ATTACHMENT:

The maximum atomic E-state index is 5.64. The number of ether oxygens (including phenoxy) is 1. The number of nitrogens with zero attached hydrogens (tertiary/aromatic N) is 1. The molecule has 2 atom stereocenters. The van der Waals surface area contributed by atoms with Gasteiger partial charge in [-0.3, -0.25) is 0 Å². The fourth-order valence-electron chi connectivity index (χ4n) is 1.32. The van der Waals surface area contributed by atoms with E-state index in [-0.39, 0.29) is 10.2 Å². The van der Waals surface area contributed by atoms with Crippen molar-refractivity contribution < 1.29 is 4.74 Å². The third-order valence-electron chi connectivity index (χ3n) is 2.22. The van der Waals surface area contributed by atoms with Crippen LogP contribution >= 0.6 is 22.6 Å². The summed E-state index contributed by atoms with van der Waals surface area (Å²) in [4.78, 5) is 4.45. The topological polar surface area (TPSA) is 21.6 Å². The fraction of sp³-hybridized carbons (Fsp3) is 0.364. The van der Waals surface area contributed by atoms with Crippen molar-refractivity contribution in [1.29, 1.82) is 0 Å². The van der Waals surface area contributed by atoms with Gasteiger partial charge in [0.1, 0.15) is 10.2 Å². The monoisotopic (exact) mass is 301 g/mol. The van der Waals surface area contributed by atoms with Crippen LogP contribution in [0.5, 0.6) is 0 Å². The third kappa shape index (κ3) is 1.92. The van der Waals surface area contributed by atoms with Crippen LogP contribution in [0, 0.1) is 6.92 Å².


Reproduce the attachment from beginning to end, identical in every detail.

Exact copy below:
The maximum atomic E-state index is 5.64. The number of ether oxygens (including phenoxy) is 1. The number of nitrogens with zero attached hydrogens (tertiary/aromatic N) is 1. The molecule has 2 atom stereocenters. The van der Waals surface area contributed by atoms with Gasteiger partial charge in [-0.3, -0.25) is 0 Å². The fourth-order valence-electron chi connectivity index (χ4n) is 1.32. The van der Waals surface area contributed by atoms with E-state index in [-0.39, 0.29) is 10.2 Å². The van der Waals surface area contributed by atoms with Crippen molar-refractivity contribution < 1.29 is 4.74 Å². The third-order valence-electron chi connectivity index (χ3n) is 2.22. The van der Waals surface area contributed by atoms with Crippen LogP contribution >= 0.6 is 22.6 Å². The summed E-state index contributed by atoms with van der Waals surface area (Å²) in [4.78, 5) is 4.45. The topological polar surface area (TPSA) is 21.6 Å². The fraction of sp³-hybridized carbons (Fsp3) is 0.364. The van der Waals surface area contributed by atoms with Crippen molar-refractivity contribution in [1.29, 1.82) is 0 Å². The van der Waals surface area contributed by atoms with Gasteiger partial charge in [0.1, 0.15) is 10.2 Å². The monoisotopic (exact) mass is 301 g/mol. The van der Waals surface area contributed by atoms with Crippen LogP contribution in [0.5, 0.6) is 0 Å². The third kappa shape index (κ3) is 1.92. The van der Waals surface area contributed by atoms with Crippen LogP contribution in [0, 0.1) is 6.92 Å².